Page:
you CAN just be whelmed.

I’ve been feeling whelmed lately.

Yes, of course, this is a cultural reference from the late 1900s.

Specifically, it’s a nod to the acclaimed 1999 hit, 10 Things I Hate About You¹ in which high schooler Chastity wonders aloud, “I know you can be overwhelmed, and you can be underwhelmed, but can you ever just be whelmed?”

Anyway, Chastity, you can be.

The end.

Oh, sorry. You were hoping for something shorter this time?

I realized it the other day. It was 7:30 and all our kids were in the bed (all the praise hands for that one – we’re getting there when it comes to sleep!).

Jake and I were sitting on the couch, and I was trying to put words to an anxiousness I had been feeling.

And as we talked through it, Jake articulated exactly how I had been feeling: equal parts underwhelmed and overwhelmed.

So, whelmed.

The life of a parent is as such.

It’s underwhelming because every day is exactly the same. The same regimen of wake times and meals and toys and bedtimes and negotiations (while being sprinkled with the periodic play date or library story time, of course). And then the weekend comes–those days of rest you used to live for–and nothing changes. You do it all again.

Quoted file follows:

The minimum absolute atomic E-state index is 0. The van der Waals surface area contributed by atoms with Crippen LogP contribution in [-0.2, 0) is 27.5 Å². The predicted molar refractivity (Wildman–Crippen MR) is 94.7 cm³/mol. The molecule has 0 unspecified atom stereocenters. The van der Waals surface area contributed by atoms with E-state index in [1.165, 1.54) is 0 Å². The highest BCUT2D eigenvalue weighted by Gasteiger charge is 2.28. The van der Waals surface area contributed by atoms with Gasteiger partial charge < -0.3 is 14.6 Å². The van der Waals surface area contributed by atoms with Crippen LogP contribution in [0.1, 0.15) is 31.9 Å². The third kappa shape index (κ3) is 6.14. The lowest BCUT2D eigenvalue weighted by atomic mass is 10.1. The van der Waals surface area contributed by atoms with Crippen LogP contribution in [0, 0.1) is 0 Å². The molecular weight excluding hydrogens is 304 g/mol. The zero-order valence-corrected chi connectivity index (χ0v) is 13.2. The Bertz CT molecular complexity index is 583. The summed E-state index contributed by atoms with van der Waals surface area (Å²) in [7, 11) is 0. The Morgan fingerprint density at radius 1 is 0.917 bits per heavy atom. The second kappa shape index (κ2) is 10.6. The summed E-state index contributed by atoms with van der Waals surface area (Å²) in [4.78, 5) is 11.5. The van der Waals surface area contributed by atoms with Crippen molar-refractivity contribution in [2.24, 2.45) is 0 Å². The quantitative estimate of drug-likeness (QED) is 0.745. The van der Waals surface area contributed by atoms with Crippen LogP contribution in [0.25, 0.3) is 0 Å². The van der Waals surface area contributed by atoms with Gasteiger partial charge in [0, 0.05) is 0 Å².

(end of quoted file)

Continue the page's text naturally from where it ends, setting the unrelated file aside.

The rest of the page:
But it’s also overwhelming, and I feel this at the end of each of these predictable days of preschool transit and peanut butter and jelly sandwiches when I wonder if I’m doing a good enough job. Am I loving them well enough? Am I offering them enough undivided attention? Are they eating too many peanut butter and jelly sandwiches?

(Answer: Yes, of course they are. Whatever, okay?)

So whelmed, although I will admit this to be my own personal definition, is somewhere in the middle.

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I suspect I’m not the only one to feel this way. To go through my days spinning my wheels a little as I try to balance the enormity that is life with the ordinary, particularly simple things that are present all the same.

The more I think about it though, the more I have decided that my general “whelming” feelings aren’t so bad because they keep me rooted in the things that matter.